Chris Anderson is a great storyteller and her managed to put together a compelling case on how the democratization of the told to make objects can fundamentally change our economy and society. The first hand accounts make the book more valuable. The only downside is obvious, in a field moving so fast, a 2012 book already started to feel a bit dated. While there was no way for the author to prevent it, an updated edition might be in order.
The book attempts to cover all the bases from the person that knows nothing about "making" to the one who is an expert maker. IMO, that's too much ground. I was bored the first six chapters and almost gave up on the book but then it got much better toward the end. Even so, its so much information I doubt many people will remember much from the book in audio format. It may be better as a hard copy reference book.
This book helped me get out of some of my stagnant thinking. I have been a small manufacturer for 7 years, making my sole living this way. It was helpful to take a break and listen to some variations of someone's experience. There are no real earth shattering concepts presented, but it covers many useful concepts that can be forgotten by those that have been "makers" for a while. I was happy to get more than a giddy overview of how a 3D printer can make anyone an inventor - it covers the thinking and resources needed to make something that is real. 3D printing is .001% of product development and this book appropriately only spends a little time on that topic and explaining its limits as well.
I will say that the author tends to gloss over the gritty and detailed reality of designing, making, and marketing products on a small to modest scale. It is indeed easier than ever before, but it is a mind numbing, back breaking, and financially risky career path. The book emphasizes the glamorous victories without much said about the hard core challenge of building a multi-discipline super skill set to create something and form a business around it based largely on "Google" knowledge. Victories are hard to come by and failures can be financial disasters that take years to recover from.
If I were to start my own maker business I sure would, but otherwise as a consumer, the information comes across as "here's what you need to know", and thus has limited replay value.
Yes, it's a very helpful book to understand the way modern manufacturing and production is being changed by the internet and democratization of factories. Leaves you with a sense of capability and motivation to make something.
Yes, it was easy to tell who was doing what. There weren't that many characters besides a few references, but each one was differentiated well enough.
"People Power, Printers, and Production"
Great for introducing others to the maker movement, but as somebody that's already been fairly caught up, some of the material was a bit redundant and less useful once you already get the gist of the topic.
Chris Anderson of Wired Magazine and "The Long Tail" has written another insightful book about and emerging technological and societal phenomenon.
Three-D printing,small-batch internet based manufacturing, and the culture of shared creativity are changing the face of manufacturing and erasing the advantage of outsourcing jobs.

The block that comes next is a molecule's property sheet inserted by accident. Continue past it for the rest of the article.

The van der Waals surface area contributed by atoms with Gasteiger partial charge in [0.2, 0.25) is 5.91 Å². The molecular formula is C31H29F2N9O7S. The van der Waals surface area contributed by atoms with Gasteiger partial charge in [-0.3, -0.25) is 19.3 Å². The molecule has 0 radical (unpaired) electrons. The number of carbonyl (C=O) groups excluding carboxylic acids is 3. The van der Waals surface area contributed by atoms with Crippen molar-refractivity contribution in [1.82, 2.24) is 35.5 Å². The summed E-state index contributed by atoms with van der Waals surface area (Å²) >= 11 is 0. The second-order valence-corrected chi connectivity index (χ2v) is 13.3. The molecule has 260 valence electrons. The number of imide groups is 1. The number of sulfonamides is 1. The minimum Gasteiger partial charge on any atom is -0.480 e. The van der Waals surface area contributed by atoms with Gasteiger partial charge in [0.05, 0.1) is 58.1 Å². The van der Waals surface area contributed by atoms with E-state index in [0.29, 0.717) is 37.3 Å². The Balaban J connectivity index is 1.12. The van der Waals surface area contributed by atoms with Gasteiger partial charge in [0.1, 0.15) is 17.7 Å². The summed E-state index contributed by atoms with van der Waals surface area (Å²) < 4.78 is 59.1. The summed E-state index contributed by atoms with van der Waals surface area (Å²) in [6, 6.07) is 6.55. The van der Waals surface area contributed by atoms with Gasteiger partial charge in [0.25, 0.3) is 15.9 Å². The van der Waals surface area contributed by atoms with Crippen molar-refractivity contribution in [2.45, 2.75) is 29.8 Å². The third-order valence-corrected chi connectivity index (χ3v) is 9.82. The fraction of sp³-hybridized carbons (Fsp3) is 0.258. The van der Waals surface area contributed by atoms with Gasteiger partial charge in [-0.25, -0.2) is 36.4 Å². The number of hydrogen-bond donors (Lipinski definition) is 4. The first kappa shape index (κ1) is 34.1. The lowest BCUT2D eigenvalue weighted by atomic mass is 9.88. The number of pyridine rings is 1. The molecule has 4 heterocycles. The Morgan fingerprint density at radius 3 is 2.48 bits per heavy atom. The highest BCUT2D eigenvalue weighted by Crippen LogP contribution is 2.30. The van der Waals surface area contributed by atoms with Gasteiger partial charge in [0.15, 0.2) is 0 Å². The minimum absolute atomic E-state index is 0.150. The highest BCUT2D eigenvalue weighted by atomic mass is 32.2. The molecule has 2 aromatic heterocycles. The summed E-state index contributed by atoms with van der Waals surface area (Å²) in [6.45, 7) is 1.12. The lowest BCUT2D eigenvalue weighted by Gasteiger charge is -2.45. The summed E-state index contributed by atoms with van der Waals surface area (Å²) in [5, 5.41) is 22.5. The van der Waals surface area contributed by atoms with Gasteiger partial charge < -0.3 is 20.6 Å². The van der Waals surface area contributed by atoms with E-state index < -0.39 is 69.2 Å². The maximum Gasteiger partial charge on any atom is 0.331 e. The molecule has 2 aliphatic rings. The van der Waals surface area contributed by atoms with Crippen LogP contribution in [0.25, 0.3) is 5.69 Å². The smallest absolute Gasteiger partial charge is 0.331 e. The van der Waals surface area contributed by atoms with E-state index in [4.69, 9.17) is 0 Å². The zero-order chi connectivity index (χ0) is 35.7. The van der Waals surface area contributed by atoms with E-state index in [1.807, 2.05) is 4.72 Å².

When Captain Picard of the Enterprise ordered a cup of hot tea from the replicator, it was fiction. Today, we can make the tea cup. It is not unimaginable that soon, we can fill the cup with tea, too.
Very well read, I enjoyed the cadence and timber of the narrator's voice. Some of the material gets a little dry and geeky, but the narration helped keep it from being boring.
A classic listen. The ideas discussed help listeners think about how the world is going to be shaped. It will be interesting to see how the ideas, parallel with large tech companies, think Amazon Locker and Bufferbox, that are improving logistics, and if local libraries begin to purchase this printers.
After the introduction, the book ends. there is nothing new happening later on. the same theme is getting repeated over and over again.
Just like his other book, Long Tail, this book as well gets a bit chewy.
as much as I like the the concepts of this book and his last book, i just wish he could make it packed with more varieties of information, make it more interesting. I found it was difficult to cling on to this book as there was nothing new to be found. But that could be just me, as I probably already know a lot about this field than someone new to the same.
I can't say.
Yes, this was an excellent and inspiring book for people who like to design, create, and invent.
I didn't realize there were so many people like me. This book opened my eyes to the world of 'Makers' and also provided a guide to making my ideas reality. I have been using the concepts in this book to bring my ideas and inventions to life.
I find the whole idea of the book fascinating and have a huge respect for the people and communities that drives the maker revolution. The book is well written and the narration is good - so an easy listening. I can recommend the book to anyone who has an interest in "userdriven" invention and community driven innovation.
Makers is a keeper. It is not riveting, but it is a book that stimulates thought. It would be a great 'read' for a study on innovation and change.
Easy to follow - well explained when the stories might have been foreign to the reader's experience.
From Bolts to Bytes
Worth your time unless you are looking strictly for entertainment!